- Collect a post-ACTH blood sample at 60-75 minutes after cosyntropin injection.
This difference in the cortisol response between IV and IM administration is in contrast to the situation in dogs, in which IV or IM low-dose ACTH stimulation protocols produce similar adrenocortical responses (22). This difference between cats and dogs should not surprise us— we all know that cats are not just small dogs, especially when it comes down to endocrinology!
- Behrend EN, Kemppainen RJ. Diagnosis of canine hyperadrenocorticism. Vet Clin North Am Small Anim Pract 2001;31:985-1003.
- Church DB. Canine hypoadrenocorticism In: Mooney CT, Peterson ME, eds. BSAVA Manual of Canine and Feline Endocrinology. Fourth ed. Quedgeley, Gloucester: British Small Animal Veterinary Association, 2012;156-166.
- Herrtage ME, Ramsey IK. Canine hyperadrenocorticism In: Mooney CT, Peterson ME, eds. BSAVA Manual of Canine and Feline Endocrinology. Quedgeley, Gloucester: British Small Animal Veterinary Association, 2012;167-189.
- Peterson ME, Greco DS, Orth DN. Primary hypoadrenocorticism in ten cats. J Vet Intern Med 1989;3:55-58.
- Duesberg C, Peterson ME. Adrenal disorders in cats. Vet Clin North Am Small Anim Pract 1997;27:321-347.
- Peterson ME. Feline hyperadrenocorticism In: Mooney CT, Peterson ME, eds. BSAVA Manual of Canine and Feline Endocrinology. Fourth ed. Quedgeley, Gloucester: British Small Animal Veterinary Association, 2012;199-203.
- DeClue AE, Breshears LA, Pardo ID, et al. Hyperaldosteronism and hyperprogesteronism in a cat with an adrenal cortical carcinoma. J Vet Intern Med 2005;19:355-358.
- Briscoe K, Barrs VR, Foster DF, et al. Hyperaldosteronism and hyperprogesteronism in a cat. J Feline Med Surg 2009;11:758-762.
- Quante S, Sieber-Ruckstuhl N, Wilhelm S, et al. Hyperprogesteronism due to bilateral adrenal carcinomas in a cat with diabetes mellitus. Schweiz Arch Tierheilkd 2009;151:437-442.
- Meler EN, Scott-Moncrieff JC, Peter AT, et al. Cyclic estrous-like behavior in a spayed cat associated with excessive sex-hormone production by an adrenocortical carcinoma. J Feline Med Surg 2011;13:473-478.
- Gogerly RL, Coghlan JP, Morgenroth P, et al. A compartmental model of acute stimulation of aldosterone secretion in vivo by potassium and ANG II. Am J Physiol 1993;265:E190-196.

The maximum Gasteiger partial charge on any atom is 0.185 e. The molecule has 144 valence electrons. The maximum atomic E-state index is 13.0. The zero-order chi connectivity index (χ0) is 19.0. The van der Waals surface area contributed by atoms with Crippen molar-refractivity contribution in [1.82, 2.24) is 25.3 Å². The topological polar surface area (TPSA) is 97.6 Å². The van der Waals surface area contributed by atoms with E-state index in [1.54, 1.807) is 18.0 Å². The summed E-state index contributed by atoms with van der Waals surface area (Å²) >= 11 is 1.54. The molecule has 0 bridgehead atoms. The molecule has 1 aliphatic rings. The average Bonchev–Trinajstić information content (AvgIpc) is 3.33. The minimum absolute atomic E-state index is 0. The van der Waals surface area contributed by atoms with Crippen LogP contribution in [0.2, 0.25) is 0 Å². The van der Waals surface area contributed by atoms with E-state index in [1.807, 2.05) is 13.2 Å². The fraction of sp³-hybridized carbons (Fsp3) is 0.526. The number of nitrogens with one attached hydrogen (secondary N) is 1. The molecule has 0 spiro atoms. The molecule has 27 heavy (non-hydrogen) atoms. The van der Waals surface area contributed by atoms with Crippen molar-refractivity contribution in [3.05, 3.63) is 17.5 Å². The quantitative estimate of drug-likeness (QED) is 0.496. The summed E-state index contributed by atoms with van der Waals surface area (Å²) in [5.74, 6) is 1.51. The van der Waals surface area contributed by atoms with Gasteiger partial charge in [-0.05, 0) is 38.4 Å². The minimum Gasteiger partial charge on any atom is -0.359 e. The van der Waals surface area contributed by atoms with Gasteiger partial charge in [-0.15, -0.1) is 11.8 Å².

- Pratt JH. Role of angiotensin II in potassium-mediated stimulation of aldosterone secretion in the dog. J Clin Invest 1982;70:667-672.
- Crabbe J, Reddy WJ, Ross EJ, et al. The stimulation of aldosterone secretion by adrenocorticotropic hormone (ACTH). J Clin Endocrinol Metab 1959;19:1185-1191.
- Zimmer C, Horauf A, Reusch C. Ultrasonographic examination of the adrenal gland and evaluation of the hypophyseal-adrenal axis in 20 cats. J Small Anim Pract 2000;41:156-160.
- Peterson ME, Kemppainen RJ. Dose-response relation between plasma concentrations of corticotropin and cortisol after administration of incremental doses of cosyntropin for corticotropin stimulation testing in cats. Am J Vet Res 1993;54:300-304.
- DeClue AE, Martin LG, Behrend EN, et al. Cortisol and aldosterone response to various doses of cosyntropin in healthy cats. J Am Vet Med Assoc 2011;238:176-182.
- Frank LA, Oliver JW. Comparison of serum cortisol concentrations in clinically normal dogs after administration of freshly reconstituted versus reconstituted and stored frozen cosyntropin. J Am Vet Med Assoc 1998;212:1569-1571.
- Kerl ME, Peterson ME, Wallace MS, et al. Evaluation of a low-dose synthetic adrenocorticotropic hormone stimulation test in clinically normal dogs and dogs with naturally developing hyperadrenocorticism. J Am Vet Med Assoc 1999;214:1497-1501.
- Lathan P, Moore GE, Zambon S, et al. Use of a low-dose ACTH stimulation test for diagnosis of hypoadrenocorticism in dogs. J Vet Intern Med 2008;22:1070-1073.
- Peterson ME. How to extend your supply of cortrosyn and lower the cost of ACTH stimulation testing. Insights into Veterinary Endocrinology, Blog post, March 22, 2011.
- Peterson ME, Kemppainen RJ. Comparison of intravenous and intramuscular routes of administering cosyntropin for corticotropin stimulation testing in cats. Am J Vet Res 1992;53:1392-1395.
- Behrend EN, Kemppainen RJ, Bruyette DS, et al. Intramuscular administration of a low dose of ACTH for ACTH stimulation testing in dogs. J Am Vet Med Assoc 2006;229:528-530.